It may have been 9 years ago, but I still clearly remember the butterflies in my stomach as I sat on that hard, blocky chair outside the Bishop’s office, waiting for him to call me in.
I was painfully shy and painfully awkward (I guess some things never change), and I was scared to death to be meeting with him for the first time.
I glanced at my watch, for probably the twelfth time, and clutched my backpack full of college textbooks even closer to my chest. I tried in vain to stop my feet from bouncing nervously. What could the Bishop possibly want with me? I was just a starving college student at the time and didn’t have much to offer (or so I thought).
I nearly jumped out of my skin when the door finally opened and he called me inside!
Bishop Hill was a tall man with a full head of white hair and a piercing (but kindly) glance. He taught Irrigation Science for a living at Utah State University — and on the side, he served as a volunteer ecclesiastical leader for a congregation of college kids, myself included.
He shook my hand warmly and offered me a seat.
“Nathan,” he said. “How are you doing? How are classes?”
“Oh… As good as can be expected, I guess.”
He smiled a knowing smile and proceeded to ask me a few more “getting-to-know-you” questions. I remember being struck by how much he actually cared about me. I’d only seen the man a few times before, and yet, with his warm smile and quick little wink, he felt almost like a grandpa to me.
Our little interview didn’t last too long though — and it was starting to wind down when he leaned forward and asked:
“Nathan, would you be willing to accept a special assignment?”
With those piercing eyes, there was no way I could turn him down. I told him I would, and he proceeded to describe the assignment to me.
He explained that the vast majority of college students in our congregation were a long way from home. Many of them had never even met their roommates until that first week of school. And a lot of ’em were in need of a family, in one way or another. My assignment, he said, was to organize a weekly “Family Night” for 4 specific apartments in my neighborhood — to help my fellow students get to know each other and build kind of a support group. He wanted me to organize ’em into a “Family,” if you will.
The more I listened to him describe my new responsibilities, the more my heart sank.
(Remember, I’m an introvert, to the extreme — and on top of that, I was just barely keeping my head above water with work and school and all that!)
Bishop Hill must have sensed my distress though, because at that moment, he stopped piling on the responsibilities and gave me another one of those reassuring smiles.
“You won’t be tackling this all on your own, you know. You’ll be working closely with a girl named Lindsey, who lives across the parking lot from you. Do you know her? During these Family Night activities, you’ll be the ‘Pa’ and she’ll be the ‘Ma.’“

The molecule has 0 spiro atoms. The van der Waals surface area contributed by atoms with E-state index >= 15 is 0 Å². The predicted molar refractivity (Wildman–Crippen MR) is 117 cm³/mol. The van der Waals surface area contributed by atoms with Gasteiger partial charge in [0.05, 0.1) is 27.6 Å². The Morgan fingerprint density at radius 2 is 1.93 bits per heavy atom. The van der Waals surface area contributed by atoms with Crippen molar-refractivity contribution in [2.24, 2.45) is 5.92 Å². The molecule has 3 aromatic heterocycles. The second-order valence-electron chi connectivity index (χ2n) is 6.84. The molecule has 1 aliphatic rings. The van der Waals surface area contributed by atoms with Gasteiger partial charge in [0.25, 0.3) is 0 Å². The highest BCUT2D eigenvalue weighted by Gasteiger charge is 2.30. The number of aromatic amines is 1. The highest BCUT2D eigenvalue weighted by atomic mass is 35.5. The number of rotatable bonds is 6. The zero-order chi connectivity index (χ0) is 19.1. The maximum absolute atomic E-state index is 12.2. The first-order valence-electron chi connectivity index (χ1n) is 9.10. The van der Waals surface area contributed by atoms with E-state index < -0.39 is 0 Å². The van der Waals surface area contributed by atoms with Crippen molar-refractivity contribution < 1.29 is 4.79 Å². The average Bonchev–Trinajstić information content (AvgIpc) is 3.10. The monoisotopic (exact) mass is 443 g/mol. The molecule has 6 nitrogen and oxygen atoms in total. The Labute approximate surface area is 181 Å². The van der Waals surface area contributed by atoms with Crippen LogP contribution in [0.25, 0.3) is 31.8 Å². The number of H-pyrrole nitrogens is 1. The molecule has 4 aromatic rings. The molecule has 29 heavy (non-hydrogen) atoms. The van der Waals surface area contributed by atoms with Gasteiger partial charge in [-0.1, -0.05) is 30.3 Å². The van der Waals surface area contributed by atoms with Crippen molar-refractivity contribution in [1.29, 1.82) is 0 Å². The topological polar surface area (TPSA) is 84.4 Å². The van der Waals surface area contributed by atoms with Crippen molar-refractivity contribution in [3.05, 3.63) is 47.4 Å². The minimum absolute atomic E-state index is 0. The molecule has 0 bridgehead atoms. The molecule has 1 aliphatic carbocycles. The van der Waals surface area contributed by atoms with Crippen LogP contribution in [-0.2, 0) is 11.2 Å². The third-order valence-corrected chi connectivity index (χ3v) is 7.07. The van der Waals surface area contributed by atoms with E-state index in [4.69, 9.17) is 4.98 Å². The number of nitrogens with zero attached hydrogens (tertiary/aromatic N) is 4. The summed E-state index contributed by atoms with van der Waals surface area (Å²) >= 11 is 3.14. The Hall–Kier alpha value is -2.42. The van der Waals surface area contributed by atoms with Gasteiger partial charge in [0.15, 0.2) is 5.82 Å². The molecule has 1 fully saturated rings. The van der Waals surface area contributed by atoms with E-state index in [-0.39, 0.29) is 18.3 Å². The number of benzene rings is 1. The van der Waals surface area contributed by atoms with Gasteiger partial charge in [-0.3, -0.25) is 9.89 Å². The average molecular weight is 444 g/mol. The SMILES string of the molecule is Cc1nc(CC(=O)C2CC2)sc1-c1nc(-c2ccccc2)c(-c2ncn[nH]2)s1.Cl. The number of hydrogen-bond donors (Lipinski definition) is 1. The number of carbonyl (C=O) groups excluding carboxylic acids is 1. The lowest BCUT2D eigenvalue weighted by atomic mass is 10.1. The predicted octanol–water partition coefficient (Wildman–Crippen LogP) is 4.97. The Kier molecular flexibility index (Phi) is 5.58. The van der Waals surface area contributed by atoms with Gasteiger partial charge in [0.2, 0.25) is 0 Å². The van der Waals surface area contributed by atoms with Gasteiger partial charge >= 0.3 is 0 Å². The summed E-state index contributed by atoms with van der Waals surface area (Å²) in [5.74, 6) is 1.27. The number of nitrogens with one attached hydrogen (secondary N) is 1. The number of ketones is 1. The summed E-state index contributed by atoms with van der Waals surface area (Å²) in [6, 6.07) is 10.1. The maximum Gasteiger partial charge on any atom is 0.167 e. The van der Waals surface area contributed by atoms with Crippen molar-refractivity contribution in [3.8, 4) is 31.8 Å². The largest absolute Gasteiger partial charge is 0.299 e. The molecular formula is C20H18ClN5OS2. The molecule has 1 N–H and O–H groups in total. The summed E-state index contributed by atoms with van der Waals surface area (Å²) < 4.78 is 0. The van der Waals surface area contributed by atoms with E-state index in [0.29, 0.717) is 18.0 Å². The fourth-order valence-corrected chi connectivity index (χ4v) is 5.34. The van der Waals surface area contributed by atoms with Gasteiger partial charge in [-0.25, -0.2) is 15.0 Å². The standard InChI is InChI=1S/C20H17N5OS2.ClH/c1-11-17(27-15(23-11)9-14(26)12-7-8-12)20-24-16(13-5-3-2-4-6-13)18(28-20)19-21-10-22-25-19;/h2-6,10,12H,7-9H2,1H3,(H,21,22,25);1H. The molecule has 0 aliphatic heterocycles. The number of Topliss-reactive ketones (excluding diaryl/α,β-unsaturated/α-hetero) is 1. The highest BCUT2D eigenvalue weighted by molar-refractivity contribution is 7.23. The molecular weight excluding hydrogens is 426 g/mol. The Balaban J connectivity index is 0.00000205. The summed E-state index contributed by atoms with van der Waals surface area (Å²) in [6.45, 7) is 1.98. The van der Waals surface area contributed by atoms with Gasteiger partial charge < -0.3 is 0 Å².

Now, I have to admit, I didn’t really know Lindsey all that well at the time. I knew she was the girl with the pretty blue eyes. We’d seen each other a few times at church — and we might’ve even said “hello” once or twice in passing, but that was really the extent of our relationship.
Like I said, I didn’t really get out much…
But, thanks to those weekly Family Night activities that Lindsey and I were now in charge of, we got to know each other very well. Over the course of a school year, the two of us planned and executed all sorts of fun get-togethers with our little “family.”
We sang, we prayed. Sometimes we’d play sports, other times we’d go on hikes. We carved pumpkins in October and rolled Easter eggs in April. We studied scriptures together, studied for finals together, and more.
Planning activities was so much fun, in fact, that even when the school year (and our assignment) had officially ended, Lindsey and I decided to make Family Night a permanent tradition.
We were married a year later — and we’ve been having a weekly Family Night ever since!
Any guesses on what we did tonight?
After singing a few songs and telling a few scripture stories, we loaded our two little girls into the Buick and went for a short drive into town and back — and in the process, we watched the odometer roll over to 200,000 miles!
It may not sound like much, but to me, it was more exciting than the countdown to New Years!
Sure, some of our Family Night activities may be a little more exciting (or well-thought-out) than others, but it’s one tradition I’m glad we’ve carried on.
Besides, when you think about it, Family Night is the reason Lindsey and I came to be a family in the first place!
In all seriousness, I’m eternally grateful for Family Night.
You also might like last year’s rant:
Cuz honestly, who doesn’t like to be thankful?!